Drinking Water Regulation

For the past few years, questions about the safety of drinking water have constantly been in the news. Following the 2014 crisis in Flint, Michigan, cities across the U.S. launched their own investigations to determine whether their own drinking water supplies were safe. Drinking water is contaminated when old lead pipes corrode, allowing lead and other chemicals to enter the water supply. While lead is most dangerous when ingested, even outside of potable water applications there are still strict regulations regarding the materials and chemicals that may come in contact with water. This minimizes risk of contamination.

The National Sanitation Foundation (NSF) is an independent organization that develops public health standards and determines whether or not products meet those standards. The NSF regulates many different industries, including water and wastewater. The standards established for water-related products vary depending on the product’s application, but all of the standards keep water safe for consumers.

The most stringent water regulation established by the NSF is for potable water. The NSF/ANSI 61 standard applies to companies that “manufacture, sell or distribute water treatment or distribution products in North America.” This standard tests for many different contaminants, including lead, which may come in contact with potable water through protective barrier materials, mechanical devices, pipes, and other ways. Plumbing products are held to NSF/ANSI 14, which “establishes minimum physical, performance, health effects, quality assurance, marking and recordkeeping requirements for plastic piping components and related materials.” NSF/ANSI 14 applies to plumbing for potable and non-potable water products, but potable water plumbing is ultimately held to the stricter standard of NSF/ANSI 61.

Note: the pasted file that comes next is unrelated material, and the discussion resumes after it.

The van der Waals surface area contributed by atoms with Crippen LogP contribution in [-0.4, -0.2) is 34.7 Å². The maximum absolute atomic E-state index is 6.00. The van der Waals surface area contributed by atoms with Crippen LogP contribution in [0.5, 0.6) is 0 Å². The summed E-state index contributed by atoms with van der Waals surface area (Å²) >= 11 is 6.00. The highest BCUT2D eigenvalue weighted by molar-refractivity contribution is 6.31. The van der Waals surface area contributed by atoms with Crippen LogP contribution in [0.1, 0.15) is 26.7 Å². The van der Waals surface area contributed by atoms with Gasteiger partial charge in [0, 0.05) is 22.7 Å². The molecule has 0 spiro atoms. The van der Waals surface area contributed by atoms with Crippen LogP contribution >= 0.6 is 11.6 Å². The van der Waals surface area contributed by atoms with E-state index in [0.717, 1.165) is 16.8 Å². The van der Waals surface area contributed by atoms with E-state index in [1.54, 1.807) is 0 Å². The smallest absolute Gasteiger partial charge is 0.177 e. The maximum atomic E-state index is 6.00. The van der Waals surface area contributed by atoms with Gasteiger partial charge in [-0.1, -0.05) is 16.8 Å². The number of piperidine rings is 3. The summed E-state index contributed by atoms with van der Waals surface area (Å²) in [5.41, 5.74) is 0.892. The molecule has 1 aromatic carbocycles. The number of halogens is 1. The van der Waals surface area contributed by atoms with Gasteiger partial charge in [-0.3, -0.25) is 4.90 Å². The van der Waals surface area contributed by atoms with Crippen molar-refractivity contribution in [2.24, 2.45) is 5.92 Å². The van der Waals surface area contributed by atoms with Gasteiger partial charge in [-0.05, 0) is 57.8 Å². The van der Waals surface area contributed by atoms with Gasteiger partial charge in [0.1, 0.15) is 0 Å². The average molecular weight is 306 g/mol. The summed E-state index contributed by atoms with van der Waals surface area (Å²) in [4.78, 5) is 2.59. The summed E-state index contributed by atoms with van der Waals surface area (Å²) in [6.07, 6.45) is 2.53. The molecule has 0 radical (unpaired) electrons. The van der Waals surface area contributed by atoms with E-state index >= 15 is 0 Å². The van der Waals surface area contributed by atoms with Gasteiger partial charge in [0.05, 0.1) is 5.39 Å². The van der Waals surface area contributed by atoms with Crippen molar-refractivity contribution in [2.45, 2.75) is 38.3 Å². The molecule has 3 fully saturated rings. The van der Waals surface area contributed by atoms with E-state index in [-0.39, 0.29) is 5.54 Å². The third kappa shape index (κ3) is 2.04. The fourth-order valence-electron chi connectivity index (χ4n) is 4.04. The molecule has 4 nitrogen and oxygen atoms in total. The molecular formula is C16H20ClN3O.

The regulations surrounding public pools and spas are also interesting. NSF/ANSI 50 ensures that “pool pumps, strainers and variable frequency drives meet the technical evaluation, claims validation and testing criteria necessary to meet the standards set by [the local] public health department.” Not all U.S. states require these swimming or spa areas to adhere to NSF standards, but most do. Those states that don’t mandate NSF standards may have their own, state-wide standards that need to be met.

Insertion Electromagnetic Flow Transmitter

With water quality and safety constantly under scrutiny, it is important to be sure that any products you purchase are safe, and checking the NSF rating is a great way to do so. When a product is NSF certified, you can rest assured that the product is of high quality, complies with government regulations, and will not introduce additional chemicals into the water. Dwyer is proud to offer many products that are NSF approved, including our Insertion Electromagnetic Flow Transmitter and Industrial Pressure Transmitters, which are both rated NSF/ANSI 61. By understanding the NSF rating system, the product’s specifications, and your needs, you will have no problem choosing a product that helps keeps your water system safe from chemical contamination.